The Pulsar Quantum range of thermal imaging scopes was the first of its kind with state-of-the-art resolution, refresh frequency, image quality and sensitivity available for the European civilian market. Thanks to the launch price, which was pretty close to that of a good second generation night vision system, it was in a price range hunters found very interesting.
These scopes have left their mark on the market, also thanks to the fact that many rival systems from the US are limited to a refresh frequency of just 9 Hz to meet ITAR regulations. The continuous updating of the Quantum series has led to the introduction of new functions, maintaining the basic features of each model unchanged, until now.
In fact, Pulsar has completely renewed its range of thermal imaging scopes with the Quantum XQ series, which consists of three models: the XQ19, XQ38 and XQ50. The number, as in the previous HD and XD versions, represents the focal length of the objective Germanium lens; the lens and eyepiece architecture is the same.
The scope has the same IPX4-certified glass fiber reinforced polymer frame, part of which is coated with non-slip rubber, and if it wasn’t for the different layout of the top panel controls, with an extra button on the new version, it would be impossible for you to tell the difference between a new Pulsar XQ thermal imaging scope and the previous generation.
The major changes are all in fact, “under the hood”: the thermal core of the Pulsar XQ thermal imaging scope is completely new and redesigned around an uncooled microbolometer sensor made by ULIS (a company in the French group SOFRADIR) using Pico™384 Resistive Amorphous Silicon technology (384 x 288 pixels with a pixel pitch of 17 μm). The sensitivity of the Quantum XQ’s new sensor (also known as NETD, or Noise Equivalent Temperature Difference) is of course excellent, approximately 65 mK.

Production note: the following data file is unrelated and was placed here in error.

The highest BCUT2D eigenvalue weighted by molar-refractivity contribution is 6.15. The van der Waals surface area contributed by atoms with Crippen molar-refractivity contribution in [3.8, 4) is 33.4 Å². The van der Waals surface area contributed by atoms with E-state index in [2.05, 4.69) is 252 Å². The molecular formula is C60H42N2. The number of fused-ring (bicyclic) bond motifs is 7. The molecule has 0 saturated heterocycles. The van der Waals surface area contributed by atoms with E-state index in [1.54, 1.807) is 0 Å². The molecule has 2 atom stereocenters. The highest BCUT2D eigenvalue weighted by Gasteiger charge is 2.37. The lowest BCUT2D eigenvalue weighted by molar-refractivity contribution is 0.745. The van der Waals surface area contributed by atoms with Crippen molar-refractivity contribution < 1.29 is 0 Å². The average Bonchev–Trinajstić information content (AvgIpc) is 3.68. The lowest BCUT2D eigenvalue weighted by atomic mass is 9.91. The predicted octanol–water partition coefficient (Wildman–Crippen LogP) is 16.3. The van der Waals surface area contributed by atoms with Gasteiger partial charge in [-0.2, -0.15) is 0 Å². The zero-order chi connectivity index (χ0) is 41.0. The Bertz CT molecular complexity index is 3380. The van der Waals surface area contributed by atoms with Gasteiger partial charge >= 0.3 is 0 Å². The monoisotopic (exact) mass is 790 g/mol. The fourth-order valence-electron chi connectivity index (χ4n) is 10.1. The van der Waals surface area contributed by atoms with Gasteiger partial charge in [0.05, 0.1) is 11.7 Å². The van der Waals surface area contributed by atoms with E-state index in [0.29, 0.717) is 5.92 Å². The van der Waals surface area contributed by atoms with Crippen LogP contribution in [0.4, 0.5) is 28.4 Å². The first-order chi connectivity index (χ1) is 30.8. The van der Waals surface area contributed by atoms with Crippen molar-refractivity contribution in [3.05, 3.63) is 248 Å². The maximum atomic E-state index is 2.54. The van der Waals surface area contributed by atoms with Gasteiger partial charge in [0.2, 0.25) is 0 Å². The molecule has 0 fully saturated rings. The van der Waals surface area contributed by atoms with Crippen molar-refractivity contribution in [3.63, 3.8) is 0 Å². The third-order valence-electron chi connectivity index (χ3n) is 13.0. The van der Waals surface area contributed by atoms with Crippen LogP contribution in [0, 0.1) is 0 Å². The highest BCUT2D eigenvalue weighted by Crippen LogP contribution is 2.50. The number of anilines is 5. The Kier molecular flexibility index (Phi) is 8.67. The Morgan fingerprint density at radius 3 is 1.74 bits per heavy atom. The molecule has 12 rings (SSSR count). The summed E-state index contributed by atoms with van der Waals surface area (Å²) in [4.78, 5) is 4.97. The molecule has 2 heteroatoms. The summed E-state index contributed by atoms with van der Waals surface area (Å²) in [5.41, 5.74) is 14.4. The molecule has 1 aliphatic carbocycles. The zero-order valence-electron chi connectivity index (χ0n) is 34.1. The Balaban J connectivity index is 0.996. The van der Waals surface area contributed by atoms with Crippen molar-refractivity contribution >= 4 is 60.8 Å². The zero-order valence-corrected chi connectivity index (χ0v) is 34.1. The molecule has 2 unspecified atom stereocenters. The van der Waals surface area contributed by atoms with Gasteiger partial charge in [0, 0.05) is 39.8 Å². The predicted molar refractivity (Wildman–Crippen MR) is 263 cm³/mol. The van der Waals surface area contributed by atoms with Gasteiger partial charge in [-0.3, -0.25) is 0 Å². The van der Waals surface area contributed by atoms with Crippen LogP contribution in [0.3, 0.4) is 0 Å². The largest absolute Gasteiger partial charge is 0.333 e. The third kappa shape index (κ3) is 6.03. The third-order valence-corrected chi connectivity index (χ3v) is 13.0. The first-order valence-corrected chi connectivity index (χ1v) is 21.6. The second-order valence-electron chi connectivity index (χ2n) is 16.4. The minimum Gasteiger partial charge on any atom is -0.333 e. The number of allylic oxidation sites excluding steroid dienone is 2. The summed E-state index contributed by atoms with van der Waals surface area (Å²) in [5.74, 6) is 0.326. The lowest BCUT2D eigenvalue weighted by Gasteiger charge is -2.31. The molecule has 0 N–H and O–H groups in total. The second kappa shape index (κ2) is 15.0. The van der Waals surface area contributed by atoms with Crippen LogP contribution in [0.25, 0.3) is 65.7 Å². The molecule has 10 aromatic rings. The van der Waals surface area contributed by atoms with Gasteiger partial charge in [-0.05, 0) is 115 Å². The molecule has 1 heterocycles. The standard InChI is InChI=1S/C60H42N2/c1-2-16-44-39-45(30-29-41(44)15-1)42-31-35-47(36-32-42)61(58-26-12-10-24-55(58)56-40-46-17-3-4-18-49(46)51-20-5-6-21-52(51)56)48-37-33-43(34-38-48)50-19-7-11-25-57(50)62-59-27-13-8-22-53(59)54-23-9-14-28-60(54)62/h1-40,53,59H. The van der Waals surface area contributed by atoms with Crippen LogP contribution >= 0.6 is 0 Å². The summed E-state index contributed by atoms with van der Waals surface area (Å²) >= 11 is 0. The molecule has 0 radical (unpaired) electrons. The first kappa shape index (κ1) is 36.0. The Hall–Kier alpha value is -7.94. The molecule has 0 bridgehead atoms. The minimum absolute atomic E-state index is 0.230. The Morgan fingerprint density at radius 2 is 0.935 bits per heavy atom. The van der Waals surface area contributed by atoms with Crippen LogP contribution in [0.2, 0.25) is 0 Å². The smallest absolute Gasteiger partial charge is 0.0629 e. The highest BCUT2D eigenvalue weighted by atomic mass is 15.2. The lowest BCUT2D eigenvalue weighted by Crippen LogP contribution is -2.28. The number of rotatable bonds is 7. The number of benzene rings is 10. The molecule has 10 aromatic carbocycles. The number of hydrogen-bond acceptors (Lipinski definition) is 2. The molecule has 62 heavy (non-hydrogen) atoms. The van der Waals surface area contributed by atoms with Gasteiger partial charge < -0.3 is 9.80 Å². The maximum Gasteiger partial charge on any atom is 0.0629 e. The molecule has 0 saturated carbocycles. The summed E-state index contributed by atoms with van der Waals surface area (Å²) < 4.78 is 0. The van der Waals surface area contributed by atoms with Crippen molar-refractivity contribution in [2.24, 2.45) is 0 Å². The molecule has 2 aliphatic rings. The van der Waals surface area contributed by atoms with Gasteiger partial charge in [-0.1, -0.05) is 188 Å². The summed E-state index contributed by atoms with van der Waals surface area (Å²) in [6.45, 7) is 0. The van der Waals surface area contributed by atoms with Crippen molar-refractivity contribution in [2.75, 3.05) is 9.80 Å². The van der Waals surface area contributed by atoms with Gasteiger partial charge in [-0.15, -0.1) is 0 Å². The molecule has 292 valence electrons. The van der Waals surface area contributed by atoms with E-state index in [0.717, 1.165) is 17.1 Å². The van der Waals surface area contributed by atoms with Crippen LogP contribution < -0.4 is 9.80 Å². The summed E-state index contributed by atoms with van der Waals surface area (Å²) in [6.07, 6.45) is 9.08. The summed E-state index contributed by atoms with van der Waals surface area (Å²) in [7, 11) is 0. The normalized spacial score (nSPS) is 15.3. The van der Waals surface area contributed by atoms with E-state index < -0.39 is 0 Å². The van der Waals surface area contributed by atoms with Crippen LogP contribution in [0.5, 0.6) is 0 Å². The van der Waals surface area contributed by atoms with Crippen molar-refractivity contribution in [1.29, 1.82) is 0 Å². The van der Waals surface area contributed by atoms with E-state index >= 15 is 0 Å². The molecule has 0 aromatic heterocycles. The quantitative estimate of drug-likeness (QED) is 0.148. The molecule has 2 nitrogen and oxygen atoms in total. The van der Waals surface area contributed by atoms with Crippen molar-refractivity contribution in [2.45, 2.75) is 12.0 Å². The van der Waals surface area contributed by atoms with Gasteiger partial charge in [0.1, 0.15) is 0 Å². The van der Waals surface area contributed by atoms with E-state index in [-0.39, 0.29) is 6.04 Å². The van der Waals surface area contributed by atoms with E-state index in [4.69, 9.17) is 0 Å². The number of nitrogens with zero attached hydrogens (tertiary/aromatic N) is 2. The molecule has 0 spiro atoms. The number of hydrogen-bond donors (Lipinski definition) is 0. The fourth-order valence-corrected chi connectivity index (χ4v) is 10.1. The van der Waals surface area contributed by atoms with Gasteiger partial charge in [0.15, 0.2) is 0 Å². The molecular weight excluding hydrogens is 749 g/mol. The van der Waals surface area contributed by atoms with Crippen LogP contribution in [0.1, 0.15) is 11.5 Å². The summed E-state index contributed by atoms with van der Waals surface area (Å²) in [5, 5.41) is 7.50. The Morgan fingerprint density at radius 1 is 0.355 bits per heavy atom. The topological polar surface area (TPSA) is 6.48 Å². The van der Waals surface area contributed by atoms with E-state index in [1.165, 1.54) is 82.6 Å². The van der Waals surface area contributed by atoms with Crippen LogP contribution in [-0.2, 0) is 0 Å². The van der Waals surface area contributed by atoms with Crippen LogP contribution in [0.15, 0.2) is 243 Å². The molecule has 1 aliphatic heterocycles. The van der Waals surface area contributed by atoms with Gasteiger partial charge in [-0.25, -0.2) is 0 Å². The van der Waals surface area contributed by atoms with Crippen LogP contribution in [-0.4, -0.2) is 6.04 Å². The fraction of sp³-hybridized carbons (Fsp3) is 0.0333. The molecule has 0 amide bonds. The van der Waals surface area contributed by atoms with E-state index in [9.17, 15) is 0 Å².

The pixel pitch (the size of each single sensitive cell in the sensor) has dropped from 25 to 17 μm and this not only means better performance, lower costs, improved power consumption and improved integration, but also a more compact sensor than before, with a reduction in size from 24.2 mm to 16.5 mm at the edge of the sensor. This means that magnification increases at the same focal distance: if we compare the Quantum XD38 with the XQ38, native magnification has increased from 2.1x to 3.1x (the so-called photographic “crop factor”). What’s more, the electronics have been notably improved, as has the software, which now offers more functions. Start-up time has also improved, and the system now starts in just two seconds.
The refresh frequency on all the models in the Quantum XQ series is an impressive 50 Hz, and there’s now also a remote control to operate the system remotely, something we’ve already seen on Yukon Digisight and Pulsar Apex optoelectronic scopes. The power/video output connector has been changed and is now the same as the one used on the Apex.
Pulsar sent us the full Quantum XQ series of thermal imaging scopes to test: the XQ19, with a native magnification of 1.6x; the XQ38 with 3.1x; and the XQ50 with 4.1x. Each scope has a 4x digital zoom: so the max. magnification of the three models is 6.4, 12.4 and 16.4, respectively.